Need help identifying rifle

Discussion in 'General Rifle Discussion' started by akm47nagiont, Jun 15, 2014.

  1. akm47nagiont

    akm47nagiont New Member

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    This is my grandfather's gun I maintain his guns because he's 85 and doesn't shoot or hunt anymore and I was just curious what make and model that is one problem it has no identifying marks other than the serial number. It's a 3006 it is a modified military rifle for hunting ImageUploadedByFirearms Talk1402890494.396091.jpg ImageUploadedByFirearms Talk1402890507.129444.jpg ImageUploadedByFirearms Talk1402890519.481419.jpg ImageUploadedByFirearms Talk1402890532.593771.jpg ImageUploadedByFirearms Talk1402890546.873124.jpg
    This is on the Bolt ImageUploadedByFirearms Talk1402890622.239673.jpg ImageUploadedByFirearms Talk1402890640.033286.jpg ImageUploadedByFirearms Talk1402890652.001884.jpg ImageUploadedByFirearms Talk1402890669.146877.jpg ImageUploadedByFirearms Talk1402890683.364473.jpg
    ImageUploadedByFirearms Talk1402890559.105631.jpg


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  2. Axxe55

    Axxe55 The Apocalypse Is Coming.....

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    just looking at he pictures, i would say a sporterized Mauser or a possibly even a build on a Mauser action done many years ago.

    nice looking rifle though.
     

  3. akm47nagiont

    akm47nagiont New Member

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    ImageUploadedByFirearms Talk1402890834.062919.jpg ImageUploadedByFirearms Talk1402890846.680688.jpg ImageUploadedByFirearms Talk1402890858.463750.jpg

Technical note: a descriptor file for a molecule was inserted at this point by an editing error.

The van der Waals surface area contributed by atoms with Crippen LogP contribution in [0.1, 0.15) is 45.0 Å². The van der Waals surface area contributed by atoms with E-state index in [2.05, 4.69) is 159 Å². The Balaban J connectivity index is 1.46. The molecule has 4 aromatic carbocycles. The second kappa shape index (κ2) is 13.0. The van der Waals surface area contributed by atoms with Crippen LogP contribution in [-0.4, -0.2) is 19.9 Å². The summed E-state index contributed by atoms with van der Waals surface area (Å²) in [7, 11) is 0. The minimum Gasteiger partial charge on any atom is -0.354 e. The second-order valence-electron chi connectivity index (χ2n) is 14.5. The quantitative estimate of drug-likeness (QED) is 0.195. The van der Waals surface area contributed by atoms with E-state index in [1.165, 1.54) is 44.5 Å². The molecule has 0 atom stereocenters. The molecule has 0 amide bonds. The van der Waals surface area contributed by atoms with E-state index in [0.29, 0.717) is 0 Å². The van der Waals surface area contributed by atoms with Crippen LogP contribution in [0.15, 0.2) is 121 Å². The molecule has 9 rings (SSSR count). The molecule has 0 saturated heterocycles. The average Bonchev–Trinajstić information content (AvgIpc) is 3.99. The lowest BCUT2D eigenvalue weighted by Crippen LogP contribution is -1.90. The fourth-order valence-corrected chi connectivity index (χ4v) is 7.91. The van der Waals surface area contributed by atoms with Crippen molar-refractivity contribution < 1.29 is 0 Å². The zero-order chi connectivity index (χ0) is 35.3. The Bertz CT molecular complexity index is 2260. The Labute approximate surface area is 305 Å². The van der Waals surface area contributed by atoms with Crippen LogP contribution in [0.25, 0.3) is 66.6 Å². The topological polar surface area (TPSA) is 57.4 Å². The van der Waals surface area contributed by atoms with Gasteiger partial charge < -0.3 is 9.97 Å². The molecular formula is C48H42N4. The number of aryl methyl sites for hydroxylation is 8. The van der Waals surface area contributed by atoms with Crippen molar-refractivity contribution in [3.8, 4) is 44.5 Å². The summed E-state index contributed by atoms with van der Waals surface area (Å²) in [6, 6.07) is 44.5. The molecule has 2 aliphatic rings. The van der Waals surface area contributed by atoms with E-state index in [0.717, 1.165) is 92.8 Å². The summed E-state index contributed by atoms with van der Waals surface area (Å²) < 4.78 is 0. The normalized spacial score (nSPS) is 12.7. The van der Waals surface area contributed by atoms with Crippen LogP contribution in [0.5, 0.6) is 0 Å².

Thank you for any help



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  4. MisterMcCool

    MisterMcCool Well-Known Member Supporter

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    Arisaka?



    No offense and none taken
     
  5. akm47nagiont

    akm47nagiont New Member

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    We originally thought it was an old 1903 Springfield however side-by-side comparison sed not. it also does not have a Mauser bolt. The caliber is definitely 3006


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  6. akm47nagiont

    akm47nagiont New Member

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    The bolts release levers in the same spot however there is no safety on the right side very well could be a variant of the Arisaka


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  7. Axxe55

    Axxe55 The Apocalypse Is Coming.....

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    purely a guess looking at the bolt release on the LH side of the reciever. reason i said sporterized is the safety isn't on the bolt like the older Mausers but is on the reciever, for scope clearance when the bolt is cycled.
     
  8. Hawg

    Hawg New Member

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    Its a 1917 Enfield with the rear sight ears milled off.
     
    Last edited: Jun 16, 2014
  9. MisterMcCool

    MisterMcCool Well-Known Member Supporter

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    Nailed it.



    No offense and none taken
     
  10. c3shooter

    c3shooter Administrator Staff Member

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    Before being sporterized, looked like this:

    M1917_~1.jpg

    And if that scope mount was not covering the area right above the chamber, you could likely read the markings.
     
  11. 303tom

    303tom Well-Known Member